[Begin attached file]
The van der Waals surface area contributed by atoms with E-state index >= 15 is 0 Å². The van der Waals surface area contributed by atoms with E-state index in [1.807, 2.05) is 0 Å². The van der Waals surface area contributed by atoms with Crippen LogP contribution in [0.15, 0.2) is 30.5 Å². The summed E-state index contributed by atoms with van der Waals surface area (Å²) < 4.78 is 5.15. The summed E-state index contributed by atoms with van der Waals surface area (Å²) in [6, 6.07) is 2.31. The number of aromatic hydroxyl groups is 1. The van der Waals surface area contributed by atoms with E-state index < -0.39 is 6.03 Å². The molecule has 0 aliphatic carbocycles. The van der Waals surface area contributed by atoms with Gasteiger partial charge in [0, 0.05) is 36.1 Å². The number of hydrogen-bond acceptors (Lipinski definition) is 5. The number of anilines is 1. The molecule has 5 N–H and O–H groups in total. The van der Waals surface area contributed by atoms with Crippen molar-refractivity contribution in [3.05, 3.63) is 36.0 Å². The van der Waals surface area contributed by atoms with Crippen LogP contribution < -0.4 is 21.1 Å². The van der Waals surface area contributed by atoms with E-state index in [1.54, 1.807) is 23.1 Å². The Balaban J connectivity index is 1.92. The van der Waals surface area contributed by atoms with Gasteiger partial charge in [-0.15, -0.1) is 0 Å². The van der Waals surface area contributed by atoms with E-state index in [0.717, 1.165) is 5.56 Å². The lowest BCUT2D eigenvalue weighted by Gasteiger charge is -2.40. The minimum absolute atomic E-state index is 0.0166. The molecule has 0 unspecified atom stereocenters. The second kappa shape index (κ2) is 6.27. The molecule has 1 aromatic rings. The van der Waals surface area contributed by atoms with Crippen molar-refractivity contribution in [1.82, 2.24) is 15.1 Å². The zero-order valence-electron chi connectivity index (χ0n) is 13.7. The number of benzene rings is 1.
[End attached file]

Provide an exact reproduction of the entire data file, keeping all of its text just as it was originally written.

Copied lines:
The van der Waals surface area contributed by atoms with E-state index >= 15 is 0 Å². The van der Waals surface area contributed by atoms with E-state index in [1.807, 2.05) is 0 Å². The van der Waals surface area contributed by atoms with Crippen LogP contribution in [0.15, 0.2) is 30.5 Å². The summed E-state index contributed by atoms with van der Waals surface area (Å²) < 4.78 is 5.15. The summed E-state index contributed by atoms with van der Waals surface area (Å²) in [6, 6.07) is 2.31. The number of aromatic hydroxyl groups is 1. The van der Waals surface area contributed by atoms with E-state index < -0.39 is 6.03 Å². The molecule has 0 aliphatic carbocycles. The van der Waals surface area contributed by atoms with Gasteiger partial charge in [0, 0.05) is 36.1 Å². The number of hydrogen-bond acceptors (Lipinski definition) is 5. The number of anilines is 1. The molecule has 5 N–H and O–H groups in total. The van der Waals surface area contributed by atoms with Crippen molar-refractivity contribution in [3.05, 3.63) is 36.0 Å². The van der Waals surface area contributed by atoms with Crippen LogP contribution < -0.4 is 21.1 Å². The van der Waals surface area contributed by atoms with E-state index in [1.54, 1.807) is 23.1 Å². The Balaban J connectivity index is 1.92. The van der Waals surface area contributed by atoms with Gasteiger partial charge in [-0.15, -0.1) is 0 Å². The van der Waals surface area contributed by atoms with E-state index in [0.717, 1.165) is 5.56 Å². The lowest BCUT2D eigenvalue weighted by Gasteiger charge is -2.40. The minimum absolute atomic E-state index is 0.0166. The molecule has 0 unspecified atom stereocenters. The second kappa shape index (κ2) is 6.27. The molecule has 1 aromatic rings. The van der Waals surface area contributed by atoms with Crippen molar-refractivity contribution in [1.82, 2.24) is 15.1 Å². The zero-order valence-electron chi connectivity index (χ0n) is 13.7. The number of benzene rings is 1.